Health Team

Researchers examine herb's effect on memory

Posted December 29, 2009 5:40 p.m. EST
Updated December 29, 2009 6:28 p.m. EST

With aging, mental challenges, such as concentrating on a card game, figuring out a jigsaw puzzle or following along in an exercise class, can become more difficult.

Ginkgo biloba, an herb found in health food stores, is touted by many to help slow down cognitive decline or even improve memory and thinking.

But according to a study published in the Journal of the American Medical Association, the herb does not prevent decline or improve cognitive functioning.

“We found that there was no effect of the ginkgo biloba on these very slow but clearly detectable changes in thinking function in late life,” said Dr. Steven DeKosky, dean of the University of Virginia's School of Medicine.

DeKosky, an international leader in the field of Alzheimer's disease research, lead a study into the herb's effects.

Researchers conducted a double-blind, controlled randomized trial to evaluate the cognitive functions of 3,069 adults aged 72 to 96 years old.

Half of the participants received a placebo and the rest received 120 milligrams of ginkgo biloba extract twice daily from 2000 to 2008.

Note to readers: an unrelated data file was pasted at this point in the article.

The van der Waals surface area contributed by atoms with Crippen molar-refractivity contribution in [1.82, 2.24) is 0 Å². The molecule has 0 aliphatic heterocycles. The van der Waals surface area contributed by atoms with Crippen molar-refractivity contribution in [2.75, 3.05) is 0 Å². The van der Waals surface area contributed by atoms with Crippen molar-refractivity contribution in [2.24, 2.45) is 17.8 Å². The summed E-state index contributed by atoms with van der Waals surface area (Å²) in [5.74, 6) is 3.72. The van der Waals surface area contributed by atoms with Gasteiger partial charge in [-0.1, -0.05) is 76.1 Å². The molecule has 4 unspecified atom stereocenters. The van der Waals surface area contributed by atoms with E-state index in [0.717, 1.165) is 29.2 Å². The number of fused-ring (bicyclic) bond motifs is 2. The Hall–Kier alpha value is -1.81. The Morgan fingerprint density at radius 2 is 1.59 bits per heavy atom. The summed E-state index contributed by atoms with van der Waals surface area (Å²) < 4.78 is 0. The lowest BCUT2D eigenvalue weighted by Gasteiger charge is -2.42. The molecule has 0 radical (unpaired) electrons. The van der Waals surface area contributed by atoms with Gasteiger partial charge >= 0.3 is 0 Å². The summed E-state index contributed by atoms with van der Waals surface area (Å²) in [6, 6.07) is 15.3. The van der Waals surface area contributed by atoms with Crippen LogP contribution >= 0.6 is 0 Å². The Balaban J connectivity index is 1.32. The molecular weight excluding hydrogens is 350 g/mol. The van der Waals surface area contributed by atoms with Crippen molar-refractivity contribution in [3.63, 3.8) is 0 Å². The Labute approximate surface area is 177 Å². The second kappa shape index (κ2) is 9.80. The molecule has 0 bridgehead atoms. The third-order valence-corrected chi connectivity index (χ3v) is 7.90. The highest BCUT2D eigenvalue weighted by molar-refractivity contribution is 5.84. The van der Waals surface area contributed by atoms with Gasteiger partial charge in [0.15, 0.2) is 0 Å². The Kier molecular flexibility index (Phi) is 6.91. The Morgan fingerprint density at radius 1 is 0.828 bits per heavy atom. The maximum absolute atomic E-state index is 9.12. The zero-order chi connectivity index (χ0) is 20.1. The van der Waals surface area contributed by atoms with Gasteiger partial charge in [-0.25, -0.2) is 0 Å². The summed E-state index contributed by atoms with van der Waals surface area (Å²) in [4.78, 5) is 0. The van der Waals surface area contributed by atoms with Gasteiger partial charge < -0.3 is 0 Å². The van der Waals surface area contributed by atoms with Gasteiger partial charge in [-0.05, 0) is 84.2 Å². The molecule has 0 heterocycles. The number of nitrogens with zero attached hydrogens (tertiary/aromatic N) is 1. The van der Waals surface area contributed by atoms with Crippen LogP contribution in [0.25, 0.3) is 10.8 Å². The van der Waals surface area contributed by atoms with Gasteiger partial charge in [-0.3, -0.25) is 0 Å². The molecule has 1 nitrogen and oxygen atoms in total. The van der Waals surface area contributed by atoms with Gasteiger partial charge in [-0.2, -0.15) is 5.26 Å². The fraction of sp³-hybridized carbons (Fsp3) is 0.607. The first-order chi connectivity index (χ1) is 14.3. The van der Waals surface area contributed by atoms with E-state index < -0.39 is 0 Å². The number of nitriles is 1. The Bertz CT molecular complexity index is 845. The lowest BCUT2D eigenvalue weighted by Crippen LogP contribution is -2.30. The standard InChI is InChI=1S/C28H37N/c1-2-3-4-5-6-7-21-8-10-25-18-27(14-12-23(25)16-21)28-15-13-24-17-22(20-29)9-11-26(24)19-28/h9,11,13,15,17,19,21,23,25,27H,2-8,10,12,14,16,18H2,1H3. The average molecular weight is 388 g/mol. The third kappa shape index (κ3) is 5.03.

“What we can say is that we found no evidence that ginkgo, over this long period of time, made a difference in whether someone's slow change in memory function, as a function of normal aging, was affected at all by the medication,” DeKosky said.

Researchers said while there have been other studies on ginkgo, many were not long enough, consistent enough or large enough.

“This is the first and, so far, the only study that has looked specifically at its ability to prevent decline,” he said.

Although there have been other studies on ginkgo, DeKosky said many were not long enough, consistent enough or large enough.

Researchers also found no evidence that taking ginkgo presented any dangerous side effects in the study participants.